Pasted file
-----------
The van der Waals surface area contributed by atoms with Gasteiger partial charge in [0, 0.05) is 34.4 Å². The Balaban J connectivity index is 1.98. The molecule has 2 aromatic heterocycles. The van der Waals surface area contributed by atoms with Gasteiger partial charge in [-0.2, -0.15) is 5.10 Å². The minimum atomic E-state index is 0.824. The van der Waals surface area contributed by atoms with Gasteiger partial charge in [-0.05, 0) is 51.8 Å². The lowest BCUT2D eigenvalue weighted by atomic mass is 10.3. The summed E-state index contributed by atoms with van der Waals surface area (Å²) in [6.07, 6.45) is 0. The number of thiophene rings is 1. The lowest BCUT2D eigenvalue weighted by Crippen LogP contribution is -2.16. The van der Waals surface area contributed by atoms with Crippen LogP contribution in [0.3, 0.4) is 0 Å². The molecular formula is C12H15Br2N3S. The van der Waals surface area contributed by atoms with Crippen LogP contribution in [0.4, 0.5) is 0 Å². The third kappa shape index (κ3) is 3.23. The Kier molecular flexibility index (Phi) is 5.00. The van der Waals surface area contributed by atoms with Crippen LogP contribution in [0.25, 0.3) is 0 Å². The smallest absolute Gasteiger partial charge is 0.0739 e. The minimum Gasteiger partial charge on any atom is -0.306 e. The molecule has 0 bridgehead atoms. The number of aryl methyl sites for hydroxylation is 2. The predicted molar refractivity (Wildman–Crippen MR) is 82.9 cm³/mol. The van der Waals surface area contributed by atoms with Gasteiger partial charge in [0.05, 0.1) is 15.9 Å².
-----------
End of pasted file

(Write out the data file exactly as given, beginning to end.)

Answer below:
The van der Waals surface area contributed by atoms with Gasteiger partial charge in [0, 0.05) is 34.4 Å². The Balaban J connectivity index is 1.98. The molecule has 2 aromatic heterocycles. The van der Waals surface area contributed by atoms with Gasteiger partial charge in [-0.2, -0.15) is 5.10 Å². The minimum atomic E-state index is 0.824. The van der Waals surface area contributed by atoms with Gasteiger partial charge in [-0.05, 0) is 51.8 Å². The lowest BCUT2D eigenvalue weighted by atomic mass is 10.3. The summed E-state index contributed by atoms with van der Waals surface area (Å²) in [6.07, 6.45) is 0. The number of thiophene rings is 1. The lowest BCUT2D eigenvalue weighted by Crippen LogP contribution is -2.16. The van der Waals surface area contributed by atoms with Crippen LogP contribution in [0.3, 0.4) is 0 Å². The molecular formula is C12H15Br2N3S. The van der Waals surface area contributed by atoms with Crippen LogP contribution in [0.4, 0.5) is 0 Å². The third kappa shape index (κ3) is 3.23. The Kier molecular flexibility index (Phi) is 5.00. The van der Waals surface area contributed by atoms with Crippen LogP contribution in [0.25, 0.3) is 0 Å². The smallest absolute Gasteiger partial charge is 0.0739 e. The minimum Gasteiger partial charge on any atom is -0.306 e. The molecule has 0 bridgehead atoms. The number of aryl methyl sites for hydroxylation is 2. The predicted molar refractivity (Wildman–Crippen MR) is 82.9 cm³/mol. The van der Waals surface area contributed by atoms with Gasteiger partial charge in [0.05, 0.1) is 15.9 Å².